While we’re discussing tribute albums to living legends, let’s talk Neil Young. In 1994 an all-Canadian double disc entitled Borrowed Tunes was released with one disc dedicated to his acoustic work (Out Of The Blue) and one to his electric (Into The Black). I was then, as I am now, a raging Neil-o-phile so I had it on cassette and played it to death but in hindsight, I didn’t really care for a lot of the artists on it. But when you’re working with material as good as Neil’s, even the most uninteresting performer can sound decent. Except for Our Lady Peace’s “Needle And The Damage Done”. That was just abhorrent. ANYWAY the point is that 13 years later, they’ve released a sequel album – Borrowed Tunes II and honestly, it makes the lineup from the first one look like the ’77 Canadiens. Who wants to hear Finger Eleven butcher “Walk On”? No one, that’s who.
More interesting is the Cinnamon Girl compilation, which is accurately subtitled “Women Artists Cover Neil Young for Charity”. It’s two discs of, well, women artists covering Neil Young and the proceeds are going to Casting For Recovery, a foundation for breast cancer recovery. It’s not exactly and all-star cast but the presence of Tanya Donelly and Britta Phillips is certainly enough to get my attention. There’ve been a number of delays in the album’s release but they’re promising that pre-orders will ship this December, well before the formal retail street date of February 2008. You can stream a few of the songs on the album’s MySpace page.
And a little while ago I pointed to the first part of an ongoing piece at Stylus that was trying to inventory every Neil Young cover ever recorded. Obviously it’s nowhere near comprehensive, but it’s still an impressive body of work they’ve put together. And while not striving for authoritativeness, The AV Club’s Neil Young primer is a good intro to the man’s long and fascinating career. The next chapter in said career, Chrome Dreams II, is out on Tuesday and he plays three nights at Massey Hall on November 26, 27 and 29. The first 18-minute single is still available to download and you can preview four of the songs from the new record with these sorta-videos.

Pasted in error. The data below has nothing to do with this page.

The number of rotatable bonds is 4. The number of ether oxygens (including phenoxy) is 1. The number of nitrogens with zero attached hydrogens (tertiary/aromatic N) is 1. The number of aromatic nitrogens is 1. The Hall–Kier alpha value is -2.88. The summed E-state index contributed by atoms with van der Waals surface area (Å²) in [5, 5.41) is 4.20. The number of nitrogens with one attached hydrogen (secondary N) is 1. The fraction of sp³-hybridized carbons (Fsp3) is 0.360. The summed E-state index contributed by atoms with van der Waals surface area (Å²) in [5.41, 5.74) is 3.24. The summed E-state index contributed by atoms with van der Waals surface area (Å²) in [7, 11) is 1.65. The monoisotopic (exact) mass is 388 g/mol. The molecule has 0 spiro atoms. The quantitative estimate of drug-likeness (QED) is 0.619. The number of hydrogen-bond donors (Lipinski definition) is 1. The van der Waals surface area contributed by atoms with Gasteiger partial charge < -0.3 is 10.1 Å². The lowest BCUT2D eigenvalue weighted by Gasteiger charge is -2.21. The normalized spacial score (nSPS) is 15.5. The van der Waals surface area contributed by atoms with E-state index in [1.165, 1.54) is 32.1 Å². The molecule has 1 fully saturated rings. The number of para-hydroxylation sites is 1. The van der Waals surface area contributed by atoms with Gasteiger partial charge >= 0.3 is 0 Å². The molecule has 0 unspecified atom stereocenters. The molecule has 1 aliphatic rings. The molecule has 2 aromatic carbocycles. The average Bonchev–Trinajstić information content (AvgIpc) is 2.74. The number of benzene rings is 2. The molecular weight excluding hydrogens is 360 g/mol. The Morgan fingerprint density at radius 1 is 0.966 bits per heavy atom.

MP3: Neil Young – “Ordinary People”
Video: Neil Young – “Dirty Old Man” (YouTube)
Video: Neil Young – “The Believer” (YouTube)
Video: Neil Young – “The Way” (YouTube)
Video: Neil Young – “Spirit Road” (YouTube)
Lastly, we’ve got some Springsteen. No, not that Arcade Fire video (which, if you don’t know what I’m talking about you probably don’t care), but a cover of “The River” by Josh Ritter that’s been released to the internets. It’s a live performance from Berlin and it’s okay, but only reminds me of how much better Crooked Fingers did it on the Reservoir Songs EP. When it comes to rough, raw and emotive vocals, Ritter can’t touch Eric Bachmann… but not many can. Also worth reading are eye‘s cover story from last week looking at how Springsteen became the ubiquitous name-drop in indie rock references that he is today and Radio Free Canuckistan’s interview with Mac McCaughan of Merge/Portastatic/Superchunk about the same (it was conducted as research for the eye piece). And The Idaho Statesman has an interview with Ritter, MPR a session.
Okay, no more classic rock tributes? Fine.
NME is premiering the video for the new Bloc Party single. The song isn’t anything exceptional but the video is goofy fun.
Video: Bloc Party – “Flux” (WMV)“
Both Maximo Park and Bloc Party are involved with the Love Music Hate Racism organization in the UK and have contributed tracks to a free awareness CD released in the UK this week. Maximo’ Paul Smith talks to XFM and Bloc Party’s Kele Okereke to NME about why they participated in the project.